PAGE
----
A Disastrous Wager


Medbourne is an ancient village in Leicestershire with a medieval stone bridge over a brook, a beautiful church and a traditional public house.

The Nevill Arms Inn has that comfortable look of having been settled in place for ever, and there has indeed been an inn of that name here since medieval times.

But this particular one was built in 1863 after its predecessor was burnt to the ground in somewhat unusual circumstances.

Towards the end of a boisterous evening’s drinking, a traveler staying at the inn was boasting that he could support the smithy’s anvil on his chest while a horseshoe was being forged on it.

The wagers were placed and four men lugged the anvil into place on the stranger’s stomach and the village blacksmith, who was in attendance began forging.

Within minutes, stray sparks had set the Inn on fire, and within a couple of hours the Inn was completely gutted.

If you enjoyed reading this article then please follow us on Facebook and Twitter.

Book Recommendations.

If you are interested in Leicester’s history then we recommend the following book (Click on the images or links below)

Leicester: A Modern History

“This lavishly produced book brings together an impressive amount of new historical research which seeks to answer this question, providing fresh interpretations of Leicester’s history since 1800. The chapters analyse the events, changes and characteristics that have shaped the city and given it its distinctive identity. The sights, sounds and smells of the city in the twenty-first century are products of cumulative layers of history, layers which are peeled back by a specially assembled team of historians, all of whom have lived and worked in Leicester for many years. The result is an important book which helps us to understand the city’s past, so that we may better understand the present and know how to approach the future. Above all, this fascinating volume demonstrates that Leicester is a quietly confident city built on firm historical foundations of which Leicester citizens of today can feel very proud.”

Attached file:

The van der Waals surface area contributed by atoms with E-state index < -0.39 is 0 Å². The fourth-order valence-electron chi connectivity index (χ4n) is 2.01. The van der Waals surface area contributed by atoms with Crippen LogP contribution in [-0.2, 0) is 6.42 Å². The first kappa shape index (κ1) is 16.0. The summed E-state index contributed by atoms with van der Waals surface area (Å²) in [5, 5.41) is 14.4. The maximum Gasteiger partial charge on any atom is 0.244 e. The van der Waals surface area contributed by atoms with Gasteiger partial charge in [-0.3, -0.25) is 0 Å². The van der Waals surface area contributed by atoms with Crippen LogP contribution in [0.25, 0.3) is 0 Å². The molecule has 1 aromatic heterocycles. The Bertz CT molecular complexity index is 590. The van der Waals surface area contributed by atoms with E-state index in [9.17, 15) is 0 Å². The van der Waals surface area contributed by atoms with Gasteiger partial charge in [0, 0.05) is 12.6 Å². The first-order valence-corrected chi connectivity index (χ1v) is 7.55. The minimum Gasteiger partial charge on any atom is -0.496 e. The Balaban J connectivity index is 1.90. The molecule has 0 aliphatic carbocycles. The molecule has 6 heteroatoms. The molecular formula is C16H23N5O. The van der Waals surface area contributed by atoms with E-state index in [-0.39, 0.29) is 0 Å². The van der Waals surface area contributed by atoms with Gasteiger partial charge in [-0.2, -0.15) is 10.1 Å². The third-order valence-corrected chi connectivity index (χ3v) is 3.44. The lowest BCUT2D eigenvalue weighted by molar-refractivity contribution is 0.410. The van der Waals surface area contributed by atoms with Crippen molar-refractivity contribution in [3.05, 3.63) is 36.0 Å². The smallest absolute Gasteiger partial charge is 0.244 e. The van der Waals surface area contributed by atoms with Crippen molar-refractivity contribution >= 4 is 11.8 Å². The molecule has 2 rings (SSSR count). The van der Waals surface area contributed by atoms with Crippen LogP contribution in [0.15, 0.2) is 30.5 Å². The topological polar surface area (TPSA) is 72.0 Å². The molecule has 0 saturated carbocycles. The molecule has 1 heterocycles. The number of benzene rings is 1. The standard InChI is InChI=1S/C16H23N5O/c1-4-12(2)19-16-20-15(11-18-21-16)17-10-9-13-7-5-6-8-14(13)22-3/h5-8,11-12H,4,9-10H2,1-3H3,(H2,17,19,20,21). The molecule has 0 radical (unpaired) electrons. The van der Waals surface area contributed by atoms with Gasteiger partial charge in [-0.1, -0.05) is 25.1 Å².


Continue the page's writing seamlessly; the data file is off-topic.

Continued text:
This post contains affiliate links, meaning, if you click through and make a purchase or sign up for a program, The Leicester Chronicle may earn a commission. This is at no additional cost to you.

Thomas Kirkup is an engineer in the Royal Navy. Born and raised in Leicester he is fascinated by the city's long and varied history. He also hates to discus himself in the third person, but can be persuaded to do so from time to time.

Leave a Reply